Recent events indicate UNM is a large institution out of control.
The huge tuition increases and higher graduation requirements are far out of line with the needs of the population of the state and indicate a rapid rate of disintegration. “Can we save UNM?” is the task facing us now.
Time and again we have seen policies at UNM that serve the elite and rich, while working students who take longer to graduate will have to pay more and will get less. So many things are upside down, like the pay scale with highly paid administrators and low-paid staff, adjunct and front-line faculty.
For example, UNM’s regents keep dumping money into the athletic programs for coaches, legal problems and contract buyouts.
Collegiate athletics is just another violence-oriented big business run by regents still living in some kind of post-high-school fantasy world of jock make-believe. Meanwhile, it costs us millions that could be better spent on basic higher education.
I read in the Albuquerque Journal about the millions wasted on a Rio Rancho campus with no mission; a campus too far, it seems, into their fantasy world. And there is a whole medical and insurance industry-driven hospital complex hung onto what is supposed to be a higher education institution. We need good health care, but not when it’s tied to a basic educational institution.
Things have gotten far out of hand here.
However, UNM is not an isolated case. The whole higher education program in the state is full of duplicate campuses, colleges and programs: lots of wasted taxpayer money. One thing for sure, though, is that a lot of real estate people make money and a lot of administrators get big paychecks by juggling all these balls in the air. They buy the politicians who keep this going and re-appoint regents to keep it quiet. The whole thing is a mess and needs rational restructuring, but that will not happen either, due to the dysfunctional Legislature.
One thing concerned people need to remember is every time the regents talk of UNM as a research school, they need to grab their wallets and find places to send their kids for a real education.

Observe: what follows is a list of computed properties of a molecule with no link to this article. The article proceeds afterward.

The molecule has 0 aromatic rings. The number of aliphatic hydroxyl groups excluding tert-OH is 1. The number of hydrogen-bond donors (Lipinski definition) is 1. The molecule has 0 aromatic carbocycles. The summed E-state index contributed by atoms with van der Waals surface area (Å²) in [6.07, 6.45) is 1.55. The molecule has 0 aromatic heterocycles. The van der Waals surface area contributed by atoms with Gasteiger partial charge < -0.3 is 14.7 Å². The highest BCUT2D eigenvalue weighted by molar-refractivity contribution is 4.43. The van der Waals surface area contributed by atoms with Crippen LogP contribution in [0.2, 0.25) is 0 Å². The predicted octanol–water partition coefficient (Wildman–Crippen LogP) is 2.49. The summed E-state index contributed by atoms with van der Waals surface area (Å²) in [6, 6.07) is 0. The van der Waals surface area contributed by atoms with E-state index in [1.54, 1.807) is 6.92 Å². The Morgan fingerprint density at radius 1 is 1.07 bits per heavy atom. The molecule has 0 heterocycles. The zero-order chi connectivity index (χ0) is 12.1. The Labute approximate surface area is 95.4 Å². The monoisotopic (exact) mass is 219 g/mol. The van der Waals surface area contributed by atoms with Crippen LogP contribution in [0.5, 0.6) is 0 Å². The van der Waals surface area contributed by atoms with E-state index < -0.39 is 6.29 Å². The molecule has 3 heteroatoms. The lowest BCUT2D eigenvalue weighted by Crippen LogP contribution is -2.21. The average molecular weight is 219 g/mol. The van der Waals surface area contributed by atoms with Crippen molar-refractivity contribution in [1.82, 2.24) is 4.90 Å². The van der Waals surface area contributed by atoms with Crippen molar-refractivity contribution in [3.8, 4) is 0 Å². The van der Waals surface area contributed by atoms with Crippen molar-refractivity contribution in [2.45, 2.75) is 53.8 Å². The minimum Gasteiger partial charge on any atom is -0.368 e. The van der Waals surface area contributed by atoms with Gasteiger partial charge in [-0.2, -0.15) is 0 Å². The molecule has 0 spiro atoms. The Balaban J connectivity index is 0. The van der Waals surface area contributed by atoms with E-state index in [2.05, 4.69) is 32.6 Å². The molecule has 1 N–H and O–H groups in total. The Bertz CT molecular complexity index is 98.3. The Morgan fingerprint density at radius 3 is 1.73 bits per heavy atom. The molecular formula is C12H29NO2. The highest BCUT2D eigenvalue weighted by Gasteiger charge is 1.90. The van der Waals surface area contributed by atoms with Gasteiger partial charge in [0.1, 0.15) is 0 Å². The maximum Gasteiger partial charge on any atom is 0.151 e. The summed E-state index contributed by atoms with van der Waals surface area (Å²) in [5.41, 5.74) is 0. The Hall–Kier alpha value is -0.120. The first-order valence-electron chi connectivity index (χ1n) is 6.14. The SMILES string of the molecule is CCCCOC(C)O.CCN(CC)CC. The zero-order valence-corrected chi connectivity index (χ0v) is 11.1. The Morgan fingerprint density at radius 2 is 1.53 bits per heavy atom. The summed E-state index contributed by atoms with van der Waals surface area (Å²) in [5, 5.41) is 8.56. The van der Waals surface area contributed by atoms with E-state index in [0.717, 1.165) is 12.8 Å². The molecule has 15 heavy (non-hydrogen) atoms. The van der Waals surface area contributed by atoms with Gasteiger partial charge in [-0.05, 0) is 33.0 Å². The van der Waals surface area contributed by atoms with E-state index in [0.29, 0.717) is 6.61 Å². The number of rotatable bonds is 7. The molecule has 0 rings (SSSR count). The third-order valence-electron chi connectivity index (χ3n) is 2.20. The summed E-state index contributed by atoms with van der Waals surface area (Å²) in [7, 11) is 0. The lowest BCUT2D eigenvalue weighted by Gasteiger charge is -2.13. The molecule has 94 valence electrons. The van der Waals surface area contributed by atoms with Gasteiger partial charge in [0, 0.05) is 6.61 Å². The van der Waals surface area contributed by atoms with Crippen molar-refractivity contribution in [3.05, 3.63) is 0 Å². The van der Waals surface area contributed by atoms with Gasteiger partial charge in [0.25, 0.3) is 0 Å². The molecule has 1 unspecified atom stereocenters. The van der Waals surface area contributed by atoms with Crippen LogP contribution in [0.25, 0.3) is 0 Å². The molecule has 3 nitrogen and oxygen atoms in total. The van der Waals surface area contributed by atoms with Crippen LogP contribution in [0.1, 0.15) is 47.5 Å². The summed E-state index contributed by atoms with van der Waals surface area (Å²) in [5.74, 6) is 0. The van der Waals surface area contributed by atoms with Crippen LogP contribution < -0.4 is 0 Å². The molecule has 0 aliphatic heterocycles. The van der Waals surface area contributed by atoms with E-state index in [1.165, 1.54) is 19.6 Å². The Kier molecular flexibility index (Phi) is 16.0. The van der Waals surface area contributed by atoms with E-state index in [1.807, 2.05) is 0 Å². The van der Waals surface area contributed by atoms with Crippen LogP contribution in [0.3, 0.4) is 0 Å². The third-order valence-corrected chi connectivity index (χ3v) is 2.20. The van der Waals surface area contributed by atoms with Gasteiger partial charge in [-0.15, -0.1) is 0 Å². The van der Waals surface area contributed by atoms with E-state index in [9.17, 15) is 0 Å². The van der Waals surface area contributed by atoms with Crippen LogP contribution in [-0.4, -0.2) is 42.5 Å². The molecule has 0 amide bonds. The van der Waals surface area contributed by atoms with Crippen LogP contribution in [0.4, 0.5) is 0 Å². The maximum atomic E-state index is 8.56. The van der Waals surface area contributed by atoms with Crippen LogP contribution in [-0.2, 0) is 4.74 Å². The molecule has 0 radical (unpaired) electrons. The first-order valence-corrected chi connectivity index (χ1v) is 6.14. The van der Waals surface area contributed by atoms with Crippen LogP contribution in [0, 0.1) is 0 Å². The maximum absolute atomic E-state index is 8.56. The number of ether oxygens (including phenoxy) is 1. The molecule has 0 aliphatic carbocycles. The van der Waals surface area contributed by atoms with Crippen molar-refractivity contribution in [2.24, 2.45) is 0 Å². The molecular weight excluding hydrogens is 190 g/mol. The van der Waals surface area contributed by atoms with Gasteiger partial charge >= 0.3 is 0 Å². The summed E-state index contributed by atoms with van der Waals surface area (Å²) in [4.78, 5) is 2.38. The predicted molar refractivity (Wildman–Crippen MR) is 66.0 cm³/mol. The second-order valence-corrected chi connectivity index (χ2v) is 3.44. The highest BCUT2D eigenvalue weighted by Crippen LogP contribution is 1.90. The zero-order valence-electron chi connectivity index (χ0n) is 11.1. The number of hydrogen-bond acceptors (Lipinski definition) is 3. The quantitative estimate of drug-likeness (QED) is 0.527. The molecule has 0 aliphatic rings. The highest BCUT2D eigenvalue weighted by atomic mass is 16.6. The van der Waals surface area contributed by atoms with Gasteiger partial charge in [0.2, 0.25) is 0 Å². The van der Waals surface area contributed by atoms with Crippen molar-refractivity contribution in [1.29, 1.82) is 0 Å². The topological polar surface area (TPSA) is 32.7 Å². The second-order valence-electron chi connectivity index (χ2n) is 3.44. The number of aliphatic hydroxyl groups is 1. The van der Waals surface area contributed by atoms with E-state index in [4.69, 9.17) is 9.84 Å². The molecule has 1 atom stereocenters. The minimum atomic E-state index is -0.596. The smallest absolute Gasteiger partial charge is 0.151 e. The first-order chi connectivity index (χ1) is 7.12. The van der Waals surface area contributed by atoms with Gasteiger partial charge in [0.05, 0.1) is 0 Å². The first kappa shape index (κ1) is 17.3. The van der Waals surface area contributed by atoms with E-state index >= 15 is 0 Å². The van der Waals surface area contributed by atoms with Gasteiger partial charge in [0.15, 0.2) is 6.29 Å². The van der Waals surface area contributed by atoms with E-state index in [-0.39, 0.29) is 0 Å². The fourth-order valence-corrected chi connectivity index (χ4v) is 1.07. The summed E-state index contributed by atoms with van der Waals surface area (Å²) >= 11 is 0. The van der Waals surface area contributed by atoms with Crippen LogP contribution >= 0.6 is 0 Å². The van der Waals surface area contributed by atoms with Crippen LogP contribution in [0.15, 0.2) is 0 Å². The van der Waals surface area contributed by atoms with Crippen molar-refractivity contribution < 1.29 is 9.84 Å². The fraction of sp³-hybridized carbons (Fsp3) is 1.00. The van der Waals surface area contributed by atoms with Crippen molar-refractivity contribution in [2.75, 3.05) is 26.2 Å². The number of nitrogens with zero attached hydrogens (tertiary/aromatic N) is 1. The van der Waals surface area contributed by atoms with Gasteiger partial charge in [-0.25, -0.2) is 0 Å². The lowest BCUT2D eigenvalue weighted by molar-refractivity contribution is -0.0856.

Over the years, large corporations and military research contractors found they could save lots of their money if they got the state governments to build the expensive labs and buildings and pay the high-wage researchers they needed, if it was done at tax-exempt public universities. They have saved a bundle, and in the meanwhile, our taxes and tuitions have gone up endlessly. All this was supposed to bring cheaper education and a marketplace utopia, but it has only gotten worse. It is a failed scheme.
The magic smoke that sold this scam was jobs and economic development. Public officials who wanted to keep being elected without any hard work went for it. As a result, New Mexico taxpayers have built expensive research labs on campuses, and even separate campuses, such as the UNM Science and Technology Park.
All it has produced is private-sector profits and public indebtedness. And now they are planning another expensive version at UNM called Innovation Square. To make this successful, they want tie it to the war research at Sandia National Laboratories.
This is far out of line with what we need, which is not more of the same.
All of this is just more chasing after illusions of magic bullets in the form of technological breakthroughs that are supposed to again solve our problems and provide massive employment at high-wage jobs. Most of these attempts fail, and most obvious is that they have no social policy guiding them. Making profits off research whose end product is better ways to kill people is not sustainable and is morally corrupting. Besides, it just breeds more social and individual violence.
Our higher education public schools like UNM and CNM should focus on the education needs of a diverse community of poor people who seek first social justice and sustainable lives, not war and profits. High-tech research and marketplace economic development should stay off campus in the private sector and at the war bases.
We have too many outside agendas at play in higher education already. An education agenda and budget that serve the needs of a state like New Mexico is not rocket science.